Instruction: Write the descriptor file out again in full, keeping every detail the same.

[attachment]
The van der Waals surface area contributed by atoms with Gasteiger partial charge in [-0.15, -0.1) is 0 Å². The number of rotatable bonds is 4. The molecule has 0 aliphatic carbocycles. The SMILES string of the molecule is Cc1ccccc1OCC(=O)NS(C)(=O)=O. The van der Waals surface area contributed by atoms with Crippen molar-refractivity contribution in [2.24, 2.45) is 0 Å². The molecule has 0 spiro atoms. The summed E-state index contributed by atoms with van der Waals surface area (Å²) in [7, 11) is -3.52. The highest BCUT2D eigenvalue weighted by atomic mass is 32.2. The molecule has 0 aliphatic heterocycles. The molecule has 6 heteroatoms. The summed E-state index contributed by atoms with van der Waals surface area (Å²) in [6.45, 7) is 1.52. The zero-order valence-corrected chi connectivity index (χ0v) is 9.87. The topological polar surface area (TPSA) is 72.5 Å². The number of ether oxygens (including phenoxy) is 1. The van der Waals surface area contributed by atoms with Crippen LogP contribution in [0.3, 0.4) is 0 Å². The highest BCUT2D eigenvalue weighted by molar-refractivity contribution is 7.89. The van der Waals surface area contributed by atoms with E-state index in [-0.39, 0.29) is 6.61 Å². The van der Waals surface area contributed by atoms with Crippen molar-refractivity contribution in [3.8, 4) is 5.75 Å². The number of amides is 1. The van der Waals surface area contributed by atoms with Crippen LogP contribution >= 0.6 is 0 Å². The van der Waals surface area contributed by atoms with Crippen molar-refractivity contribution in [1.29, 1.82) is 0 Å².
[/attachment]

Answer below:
The van der Waals surface area contributed by atoms with Gasteiger partial charge in [-0.15, -0.1) is 0 Å². The number of rotatable bonds is 4. The molecule has 0 aliphatic carbocycles. The SMILES string of the molecule is Cc1ccccc1OCC(=O)NS(C)(=O)=O. The van der Waals surface area contributed by atoms with Crippen molar-refractivity contribution in [2.24, 2.45) is 0 Å². The molecule has 0 spiro atoms. The summed E-state index contributed by atoms with van der Waals surface area (Å²) in [7, 11) is -3.52. The highest BCUT2D eigenvalue weighted by atomic mass is 32.2. The molecule has 0 aliphatic heterocycles. The molecule has 6 heteroatoms. The summed E-state index contributed by atoms with van der Waals surface area (Å²) in [6.45, 7) is 1.52. The zero-order valence-corrected chi connectivity index (χ0v) is 9.87. The topological polar surface area (TPSA) is 72.5 Å². The number of ether oxygens (including phenoxy) is 1. The van der Waals surface area contributed by atoms with Crippen LogP contribution in [0.3, 0.4) is 0 Å². The highest BCUT2D eigenvalue weighted by molar-refractivity contribution is 7.89. The van der Waals surface area contributed by atoms with E-state index in [-0.39, 0.29) is 6.61 Å². The van der Waals surface area contributed by atoms with Crippen molar-refractivity contribution in [3.8, 4) is 5.75 Å². The number of amides is 1. The van der Waals surface area contributed by atoms with Crippen LogP contribution >= 0.6 is 0 Å². The van der Waals surface area contributed by atoms with Crippen molar-refractivity contribution in [1.29, 1.82) is 0 Å².